On a Square in Athens

We had just checked into our hotel in Athens. Apparently, it was in a dangerous / bohemian / anarchistic neighborhood. Walking around, more than anything, it had character.



It was Friday night, and the atmosphere pre-party lively. The hilly streets were full of picturesque bars and cafes, bustling with students and after-work beer drinkers.

Our very first experience at one of these bars was mostly wet. The waitress, in one of the most athletic falls I have ever seen, managed to spill to bottles of beer, break two glasses and scatter a bowl of peanuts – over me. Frantically apologizing, I was dragged into the bathroom and before I could stop her, she had started spraying water over my wet jeans and t-shirt. Now I was soaked. It was warm, I didn’t really care, but for the rest of the evening, she never stopped apologizing and insisted we didn’t have to pay our bill. No protests there. This neighborhood so far seemed very promising.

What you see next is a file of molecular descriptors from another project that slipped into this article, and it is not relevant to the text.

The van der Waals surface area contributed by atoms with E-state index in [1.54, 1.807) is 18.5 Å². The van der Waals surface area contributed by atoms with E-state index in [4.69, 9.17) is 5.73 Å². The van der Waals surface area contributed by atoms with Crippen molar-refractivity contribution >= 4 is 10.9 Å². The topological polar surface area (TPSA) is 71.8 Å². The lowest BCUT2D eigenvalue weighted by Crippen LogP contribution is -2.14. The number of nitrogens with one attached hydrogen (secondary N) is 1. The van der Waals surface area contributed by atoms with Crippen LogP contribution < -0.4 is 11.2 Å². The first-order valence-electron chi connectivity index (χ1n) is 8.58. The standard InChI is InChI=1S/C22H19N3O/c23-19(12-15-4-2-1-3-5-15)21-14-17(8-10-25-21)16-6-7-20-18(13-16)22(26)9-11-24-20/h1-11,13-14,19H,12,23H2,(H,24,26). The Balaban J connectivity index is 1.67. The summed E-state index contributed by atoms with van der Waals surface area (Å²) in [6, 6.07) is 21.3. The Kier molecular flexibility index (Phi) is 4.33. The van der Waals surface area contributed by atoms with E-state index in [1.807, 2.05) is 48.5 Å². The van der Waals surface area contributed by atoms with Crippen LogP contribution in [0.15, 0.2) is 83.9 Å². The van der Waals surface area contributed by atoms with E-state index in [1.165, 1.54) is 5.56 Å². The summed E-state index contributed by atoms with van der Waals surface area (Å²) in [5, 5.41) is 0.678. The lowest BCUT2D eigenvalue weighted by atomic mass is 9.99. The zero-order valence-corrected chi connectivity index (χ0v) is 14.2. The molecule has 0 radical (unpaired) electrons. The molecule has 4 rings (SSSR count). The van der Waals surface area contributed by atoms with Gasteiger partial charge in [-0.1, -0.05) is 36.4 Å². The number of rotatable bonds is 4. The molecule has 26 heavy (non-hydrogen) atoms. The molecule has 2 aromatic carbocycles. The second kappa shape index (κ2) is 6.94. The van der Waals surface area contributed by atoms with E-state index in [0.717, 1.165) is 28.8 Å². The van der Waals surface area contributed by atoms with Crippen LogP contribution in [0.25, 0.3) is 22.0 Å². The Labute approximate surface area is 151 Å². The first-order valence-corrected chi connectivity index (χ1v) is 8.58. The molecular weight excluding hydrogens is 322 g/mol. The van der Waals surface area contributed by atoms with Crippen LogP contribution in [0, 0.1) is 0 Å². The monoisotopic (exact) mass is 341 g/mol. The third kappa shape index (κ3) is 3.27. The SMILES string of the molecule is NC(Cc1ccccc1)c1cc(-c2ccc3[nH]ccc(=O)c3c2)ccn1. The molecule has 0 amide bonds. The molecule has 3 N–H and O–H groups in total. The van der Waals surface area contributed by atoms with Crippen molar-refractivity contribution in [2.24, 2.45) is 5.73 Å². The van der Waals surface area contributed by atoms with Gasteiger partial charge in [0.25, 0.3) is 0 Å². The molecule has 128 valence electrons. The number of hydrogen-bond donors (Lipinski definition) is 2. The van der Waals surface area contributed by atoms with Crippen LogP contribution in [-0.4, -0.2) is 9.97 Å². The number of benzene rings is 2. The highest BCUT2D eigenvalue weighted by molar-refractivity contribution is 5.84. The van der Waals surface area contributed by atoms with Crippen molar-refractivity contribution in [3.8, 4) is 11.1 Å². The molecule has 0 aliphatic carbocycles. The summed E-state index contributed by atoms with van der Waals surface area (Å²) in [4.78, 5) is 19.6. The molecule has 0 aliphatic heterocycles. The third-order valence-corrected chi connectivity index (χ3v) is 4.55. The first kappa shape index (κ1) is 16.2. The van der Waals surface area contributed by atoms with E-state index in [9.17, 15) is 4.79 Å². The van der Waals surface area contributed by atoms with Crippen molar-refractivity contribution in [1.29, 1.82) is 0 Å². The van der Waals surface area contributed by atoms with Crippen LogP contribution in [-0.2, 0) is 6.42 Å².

Wandering about and following the young crowd, we ended up on a big square. People were talking, laughing, and seemed to have a general attitude of “anything can happen tonight”. While we settled down to observe the scene, an older gentleman arrived. With his white hair, his guitar case and clearly non-Greek looks, he stood out. Apparently, so did we, as he walked right up to us and asked if we spoke English.

Meet Terry. 50-60 something, singer, songwriter, women lover and hobo live leader. Originally from England, he had been living in Hamburg for the past years (and somehow aquired a very German accent in the process). He had just come to Athens from Hamburg, following a woman, of course. Now he was playing happy songs on a square in Athens. “I don’t have a strong voice, so if I sing a ballad, nobody can hear me.” To be quite frank, it was very hard to hear the happy songs, too. Maybe this was because after every line he interrupted his performance to take a sip out of his beer bottle: “This is what I like to do. Play a little, sing a little, drink a little.” More precisely, he was playing a little, singing a little, and drinking a little more.


Slowly, through his songs, Terry became one with the crowd. His erratic voice merged with the laughter and chatter, his awkward presence blended in with everybody else’s.

Somehow, a little bit of magic happened that night on a square in Athens.


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